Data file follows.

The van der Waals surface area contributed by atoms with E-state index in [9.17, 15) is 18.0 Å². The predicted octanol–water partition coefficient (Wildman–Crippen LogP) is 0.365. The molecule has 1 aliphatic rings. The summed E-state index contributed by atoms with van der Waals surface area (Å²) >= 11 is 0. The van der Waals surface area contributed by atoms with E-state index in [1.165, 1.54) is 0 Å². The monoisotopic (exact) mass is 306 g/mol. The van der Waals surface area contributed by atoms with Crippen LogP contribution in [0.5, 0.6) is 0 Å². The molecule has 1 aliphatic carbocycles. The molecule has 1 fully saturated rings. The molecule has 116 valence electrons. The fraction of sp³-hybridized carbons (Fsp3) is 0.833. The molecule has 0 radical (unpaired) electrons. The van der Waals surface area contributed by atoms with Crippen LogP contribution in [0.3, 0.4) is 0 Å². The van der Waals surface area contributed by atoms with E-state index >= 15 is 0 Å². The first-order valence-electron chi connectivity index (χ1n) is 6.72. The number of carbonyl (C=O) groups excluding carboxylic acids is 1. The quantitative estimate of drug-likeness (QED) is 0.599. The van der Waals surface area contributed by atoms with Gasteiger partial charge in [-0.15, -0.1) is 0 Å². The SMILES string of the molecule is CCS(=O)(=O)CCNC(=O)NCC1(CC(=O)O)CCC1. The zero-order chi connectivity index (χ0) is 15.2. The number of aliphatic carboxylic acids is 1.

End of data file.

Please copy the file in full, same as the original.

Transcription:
The van der Waals surface area contributed by atoms with E-state index in [9.17, 15) is 18.0 Å². The predicted octanol–water partition coefficient (Wildman–Crippen LogP) is 0.365. The molecule has 1 aliphatic rings. The summed E-state index contributed by atoms with van der Waals surface area (Å²) >= 11 is 0. The van der Waals surface area contributed by atoms with E-state index in [1.165, 1.54) is 0 Å². The monoisotopic (exact) mass is 306 g/mol. The van der Waals surface area contributed by atoms with Crippen LogP contribution in [0.5, 0.6) is 0 Å². The molecule has 1 aliphatic carbocycles. The molecule has 1 fully saturated rings. The molecule has 116 valence electrons. The fraction of sp³-hybridized carbons (Fsp3) is 0.833. The molecule has 0 radical (unpaired) electrons. The van der Waals surface area contributed by atoms with Crippen LogP contribution in [0.3, 0.4) is 0 Å². The van der Waals surface area contributed by atoms with E-state index >= 15 is 0 Å². The first-order valence-electron chi connectivity index (χ1n) is 6.72. The number of carbonyl (C=O) groups excluding carboxylic acids is 1. The quantitative estimate of drug-likeness (QED) is 0.599. The van der Waals surface area contributed by atoms with Gasteiger partial charge in [-0.15, -0.1) is 0 Å². The SMILES string of the molecule is CCS(=O)(=O)CCNC(=O)NCC1(CC(=O)O)CCC1. The zero-order chi connectivity index (χ0) is 15.2. The number of aliphatic carboxylic acids is 1.